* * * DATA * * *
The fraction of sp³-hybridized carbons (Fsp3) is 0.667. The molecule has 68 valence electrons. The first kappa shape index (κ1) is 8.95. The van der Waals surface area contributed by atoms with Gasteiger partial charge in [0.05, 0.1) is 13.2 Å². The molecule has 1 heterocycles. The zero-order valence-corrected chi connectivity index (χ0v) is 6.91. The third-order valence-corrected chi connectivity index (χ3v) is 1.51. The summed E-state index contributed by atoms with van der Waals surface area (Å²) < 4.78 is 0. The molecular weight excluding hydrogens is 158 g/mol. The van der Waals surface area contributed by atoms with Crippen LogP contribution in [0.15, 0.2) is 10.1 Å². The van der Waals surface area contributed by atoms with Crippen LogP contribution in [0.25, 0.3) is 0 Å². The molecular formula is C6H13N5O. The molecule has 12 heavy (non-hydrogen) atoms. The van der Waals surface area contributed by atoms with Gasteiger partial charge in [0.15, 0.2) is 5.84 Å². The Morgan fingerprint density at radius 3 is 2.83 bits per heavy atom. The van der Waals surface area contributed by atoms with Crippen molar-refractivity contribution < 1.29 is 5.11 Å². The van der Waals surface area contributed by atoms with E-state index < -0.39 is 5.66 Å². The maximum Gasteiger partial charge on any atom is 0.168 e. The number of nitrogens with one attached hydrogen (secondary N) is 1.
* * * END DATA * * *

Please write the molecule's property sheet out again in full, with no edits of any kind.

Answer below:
The fraction of sp³-hybridized carbons (Fsp3) is 0.667. The molecule has 68 valence electrons. The first kappa shape index (κ1) is 8.95. The van der Waals surface area contributed by atoms with Gasteiger partial charge in [0.05, 0.1) is 13.2 Å². The molecule has 1 heterocycles. The zero-order valence-corrected chi connectivity index (χ0v) is 6.91. The third-order valence-corrected chi connectivity index (χ3v) is 1.51. The summed E-state index contributed by atoms with van der Waals surface area (Å²) < 4.78 is 0. The molecular weight excluding hydrogens is 158 g/mol. The van der Waals surface area contributed by atoms with Crippen LogP contribution in [0.15, 0.2) is 10.1 Å². The van der Waals surface area contributed by atoms with Crippen LogP contribution in [0.25, 0.3) is 0 Å². The molecular formula is C6H13N5O. The molecule has 12 heavy (non-hydrogen) atoms. The van der Waals surface area contributed by atoms with Gasteiger partial charge in [0.15, 0.2) is 5.84 Å². The Morgan fingerprint density at radius 3 is 2.83 bits per heavy atom. The van der Waals surface area contributed by atoms with Crippen molar-refractivity contribution < 1.29 is 5.11 Å². The van der Waals surface area contributed by atoms with E-state index < -0.39 is 5.66 Å². The maximum Gasteiger partial charge on any atom is 0.168 e. The number of nitrogens with one attached hydrogen (secondary N) is 1.